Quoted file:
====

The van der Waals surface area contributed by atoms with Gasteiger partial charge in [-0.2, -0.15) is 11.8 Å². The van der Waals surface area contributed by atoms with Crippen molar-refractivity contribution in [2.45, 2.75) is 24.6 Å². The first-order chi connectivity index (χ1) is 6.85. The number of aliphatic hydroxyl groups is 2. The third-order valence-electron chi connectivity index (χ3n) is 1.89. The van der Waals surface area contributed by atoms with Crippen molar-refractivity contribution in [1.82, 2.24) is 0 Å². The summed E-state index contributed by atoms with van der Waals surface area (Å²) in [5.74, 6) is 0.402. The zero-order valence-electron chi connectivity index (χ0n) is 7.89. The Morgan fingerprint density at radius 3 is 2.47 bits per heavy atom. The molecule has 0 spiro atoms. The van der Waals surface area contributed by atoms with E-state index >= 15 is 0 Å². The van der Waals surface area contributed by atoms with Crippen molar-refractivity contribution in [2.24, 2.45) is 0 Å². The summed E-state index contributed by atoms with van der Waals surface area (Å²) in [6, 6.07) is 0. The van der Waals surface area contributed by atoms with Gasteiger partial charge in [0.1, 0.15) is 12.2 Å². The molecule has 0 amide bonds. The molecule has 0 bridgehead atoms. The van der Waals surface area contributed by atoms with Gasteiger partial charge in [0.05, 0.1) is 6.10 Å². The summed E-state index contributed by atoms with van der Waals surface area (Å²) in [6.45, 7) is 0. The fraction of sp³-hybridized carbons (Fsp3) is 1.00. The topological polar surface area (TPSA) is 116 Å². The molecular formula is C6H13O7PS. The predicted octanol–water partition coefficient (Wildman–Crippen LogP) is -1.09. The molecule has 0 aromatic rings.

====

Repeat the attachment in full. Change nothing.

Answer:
The van der Waals surface area contributed by atoms with Gasteiger partial charge in [-0.2, -0.15) is 11.8 Å². The van der Waals surface area contributed by atoms with Crippen molar-refractivity contribution in [2.45, 2.75) is 24.6 Å². The first-order chi connectivity index (χ1) is 6.85. The number of aliphatic hydroxyl groups is 2. The third-order valence-electron chi connectivity index (χ3n) is 1.89. The van der Waals surface area contributed by atoms with Crippen molar-refractivity contribution in [1.82, 2.24) is 0 Å². The summed E-state index contributed by atoms with van der Waals surface area (Å²) in [5.74, 6) is 0.402. The zero-order valence-electron chi connectivity index (χ0n) is 7.89. The Morgan fingerprint density at radius 3 is 2.47 bits per heavy atom. The molecule has 0 spiro atoms. The van der Waals surface area contributed by atoms with E-state index >= 15 is 0 Å². The van der Waals surface area contributed by atoms with Crippen molar-refractivity contribution in [2.24, 2.45) is 0 Å². The summed E-state index contributed by atoms with van der Waals surface area (Å²) in [6, 6.07) is 0. The van der Waals surface area contributed by atoms with Gasteiger partial charge in [0.1, 0.15) is 12.2 Å². The molecule has 0 amide bonds. The molecule has 0 bridgehead atoms. The van der Waals surface area contributed by atoms with Gasteiger partial charge in [0.05, 0.1) is 6.10 Å². The summed E-state index contributed by atoms with van der Waals surface area (Å²) in [6.45, 7) is 0. The fraction of sp³-hybridized carbons (Fsp3) is 1.00. The topological polar surface area (TPSA) is 116 Å². The molecular formula is C6H13O7PS. The predicted octanol–water partition coefficient (Wildman–Crippen LogP) is -1.09. The molecule has 0 aromatic rings.